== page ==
Understanding and challenging decisions

Awareness and understanding of how social care operates is very low and for many people the first time they come across the system is when they, or a family member, develops an urgent care need. We know from calls to our Helpline that people find the system incredibly complicated to navigate and often require significant support to work out what they need to do. We frequently hear from adult children who are trying to support older parents to access care because they have become stuck and need help interpreting the information they have been given by their local council. If understanding social care is difficult, even for those with family members dedicating huge amounts of time to support, it is harder still for those without family to support and advocate for them. 

In addition, we are concerned that it is difficult for people to effectively challenge decisions made about their care and support. In the majority of councils, people have to use a complaints procedure, which in our view is not fit for purpose. Local authorities are required to respond to a complaint within six months, but in reality it can take much longer than this, creating significant stress and worry for older people and their families.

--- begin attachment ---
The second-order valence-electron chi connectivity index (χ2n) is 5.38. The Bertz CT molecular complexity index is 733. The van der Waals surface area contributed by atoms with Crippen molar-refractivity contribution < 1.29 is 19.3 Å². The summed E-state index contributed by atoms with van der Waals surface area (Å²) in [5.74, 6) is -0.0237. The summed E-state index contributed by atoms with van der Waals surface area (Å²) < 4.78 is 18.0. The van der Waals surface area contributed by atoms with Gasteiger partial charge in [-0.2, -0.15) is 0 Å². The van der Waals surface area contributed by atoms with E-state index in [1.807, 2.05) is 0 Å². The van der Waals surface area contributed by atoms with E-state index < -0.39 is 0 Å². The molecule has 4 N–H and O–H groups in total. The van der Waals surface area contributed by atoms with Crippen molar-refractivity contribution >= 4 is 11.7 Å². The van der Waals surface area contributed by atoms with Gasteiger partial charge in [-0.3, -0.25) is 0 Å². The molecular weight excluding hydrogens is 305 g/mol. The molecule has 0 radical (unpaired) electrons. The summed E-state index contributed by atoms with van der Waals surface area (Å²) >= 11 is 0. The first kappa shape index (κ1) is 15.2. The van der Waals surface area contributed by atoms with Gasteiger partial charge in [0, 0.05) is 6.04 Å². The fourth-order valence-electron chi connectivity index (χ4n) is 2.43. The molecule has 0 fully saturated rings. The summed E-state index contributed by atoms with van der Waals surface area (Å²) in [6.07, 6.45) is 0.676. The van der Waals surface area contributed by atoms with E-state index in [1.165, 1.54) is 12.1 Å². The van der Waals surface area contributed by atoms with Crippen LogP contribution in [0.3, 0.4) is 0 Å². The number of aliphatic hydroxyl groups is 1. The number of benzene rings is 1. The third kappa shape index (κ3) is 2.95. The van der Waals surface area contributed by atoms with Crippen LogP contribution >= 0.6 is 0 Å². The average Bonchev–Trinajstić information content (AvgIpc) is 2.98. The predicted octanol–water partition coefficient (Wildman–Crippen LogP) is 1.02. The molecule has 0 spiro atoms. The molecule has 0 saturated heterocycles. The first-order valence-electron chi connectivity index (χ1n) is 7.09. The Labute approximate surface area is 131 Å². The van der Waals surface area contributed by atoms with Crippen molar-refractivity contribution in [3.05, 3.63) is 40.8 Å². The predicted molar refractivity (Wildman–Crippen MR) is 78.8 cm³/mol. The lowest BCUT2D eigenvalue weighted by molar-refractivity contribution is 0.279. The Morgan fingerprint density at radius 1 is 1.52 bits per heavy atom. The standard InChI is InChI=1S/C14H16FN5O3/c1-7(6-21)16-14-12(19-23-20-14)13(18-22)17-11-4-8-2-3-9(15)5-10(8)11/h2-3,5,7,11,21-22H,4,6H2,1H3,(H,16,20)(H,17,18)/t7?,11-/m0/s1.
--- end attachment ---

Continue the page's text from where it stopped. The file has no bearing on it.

The language of ‘complaints’ and its negative connotations can also be off putting. From calls to our Helpline, we know many older people are not comfortable with the idea of complaining. Many do not feel it is an appropriate response to wanting decisions made about their care and support to be reviewed.  

The high proportion of complaints being upheld by the Local Government and Social Care Ombudsman also suggests that issues are not being dealt with effectively through current complaints procedures. The Government has previously acknowledged the importance of a robust appeals system for adult social care and consulted on this in 2015, but no response to the consultation was ever published.

Our policy calls:

  • Councils must take seriously their duties under the Care Act to provide clear, actionable information and advice to everyone who needs it, including self-funders.  
  • Government should implement a statutory appeals process for adult social care, as already outlined in the Care Act. As a first step, they should re-open the consultation on an appeals process for adult social care.

Care home quality

We believe all older people are entitled to access high quality care. Our briefings below outline the state of care quality in residential care in three consecutive years.

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